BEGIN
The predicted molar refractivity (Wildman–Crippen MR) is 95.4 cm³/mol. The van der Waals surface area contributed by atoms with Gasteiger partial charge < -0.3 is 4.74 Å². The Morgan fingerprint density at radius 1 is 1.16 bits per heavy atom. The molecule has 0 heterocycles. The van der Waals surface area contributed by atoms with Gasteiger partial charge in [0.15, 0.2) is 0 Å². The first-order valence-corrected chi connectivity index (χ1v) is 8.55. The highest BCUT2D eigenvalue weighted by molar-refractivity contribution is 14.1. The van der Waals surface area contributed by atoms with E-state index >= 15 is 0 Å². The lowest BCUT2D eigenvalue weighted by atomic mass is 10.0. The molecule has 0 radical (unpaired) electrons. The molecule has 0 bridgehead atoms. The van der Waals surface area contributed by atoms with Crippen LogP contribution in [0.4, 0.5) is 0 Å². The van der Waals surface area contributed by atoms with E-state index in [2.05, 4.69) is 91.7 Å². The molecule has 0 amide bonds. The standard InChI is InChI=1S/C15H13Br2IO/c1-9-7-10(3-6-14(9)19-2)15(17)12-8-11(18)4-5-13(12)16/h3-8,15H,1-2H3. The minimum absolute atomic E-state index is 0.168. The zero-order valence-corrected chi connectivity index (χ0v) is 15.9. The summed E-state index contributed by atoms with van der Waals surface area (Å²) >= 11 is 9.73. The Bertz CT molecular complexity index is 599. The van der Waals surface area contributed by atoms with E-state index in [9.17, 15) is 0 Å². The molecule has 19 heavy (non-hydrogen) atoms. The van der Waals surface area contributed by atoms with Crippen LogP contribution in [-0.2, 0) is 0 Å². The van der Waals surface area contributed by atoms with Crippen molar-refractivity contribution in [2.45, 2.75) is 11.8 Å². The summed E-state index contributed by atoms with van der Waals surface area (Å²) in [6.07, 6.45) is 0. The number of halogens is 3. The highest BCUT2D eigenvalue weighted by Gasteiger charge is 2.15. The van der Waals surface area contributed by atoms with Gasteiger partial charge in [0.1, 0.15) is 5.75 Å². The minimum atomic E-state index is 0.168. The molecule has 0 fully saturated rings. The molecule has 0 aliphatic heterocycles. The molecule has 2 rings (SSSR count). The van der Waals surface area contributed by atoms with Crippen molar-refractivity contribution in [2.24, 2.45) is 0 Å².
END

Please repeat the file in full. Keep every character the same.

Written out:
The predicted molar refractivity (Wildman–Crippen MR) is 95.4 cm³/mol. The van der Waals surface area contributed by atoms with Gasteiger partial charge < -0.3 is 4.74 Å². The Morgan fingerprint density at radius 1 is 1.16 bits per heavy atom. The molecule has 0 heterocycles. The van der Waals surface area contributed by atoms with Gasteiger partial charge in [0.15, 0.2) is 0 Å². The first-order valence-corrected chi connectivity index (χ1v) is 8.55. The highest BCUT2D eigenvalue weighted by molar-refractivity contribution is 14.1. The van der Waals surface area contributed by atoms with E-state index >= 15 is 0 Å². The lowest BCUT2D eigenvalue weighted by atomic mass is 10.0. The molecule has 0 radical (unpaired) electrons. The molecule has 0 bridgehead atoms. The van der Waals surface area contributed by atoms with Crippen LogP contribution in [0.4, 0.5) is 0 Å². The van der Waals surface area contributed by atoms with E-state index in [2.05, 4.69) is 91.7 Å². The molecule has 0 amide bonds. The standard InChI is InChI=1S/C15H13Br2IO/c1-9-7-10(3-6-14(9)19-2)15(17)12-8-11(18)4-5-13(12)16/h3-8,15H,1-2H3. The minimum absolute atomic E-state index is 0.168. The zero-order valence-corrected chi connectivity index (χ0v) is 15.9. The summed E-state index contributed by atoms with van der Waals surface area (Å²) >= 11 is 9.73. The Bertz CT molecular complexity index is 599. The van der Waals surface area contributed by atoms with E-state index in [9.17, 15) is 0 Å². The molecule has 19 heavy (non-hydrogen) atoms. The van der Waals surface area contributed by atoms with Crippen LogP contribution in [-0.2, 0) is 0 Å². The van der Waals surface area contributed by atoms with Crippen molar-refractivity contribution in [2.45, 2.75) is 11.8 Å². The summed E-state index contributed by atoms with van der Waals surface area (Å²) in [6.07, 6.45) is 0. The number of halogens is 3. The highest BCUT2D eigenvalue weighted by Gasteiger charge is 2.15. The van der Waals surface area contributed by atoms with Gasteiger partial charge in [0.1, 0.15) is 5.75 Å². The minimum atomic E-state index is 0.168. The molecule has 0 fully saturated rings. The molecule has 0 aliphatic heterocycles. The molecule has 2 rings (SSSR count). The van der Waals surface area contributed by atoms with Crippen molar-refractivity contribution in [2.24, 2.45) is 0 Å².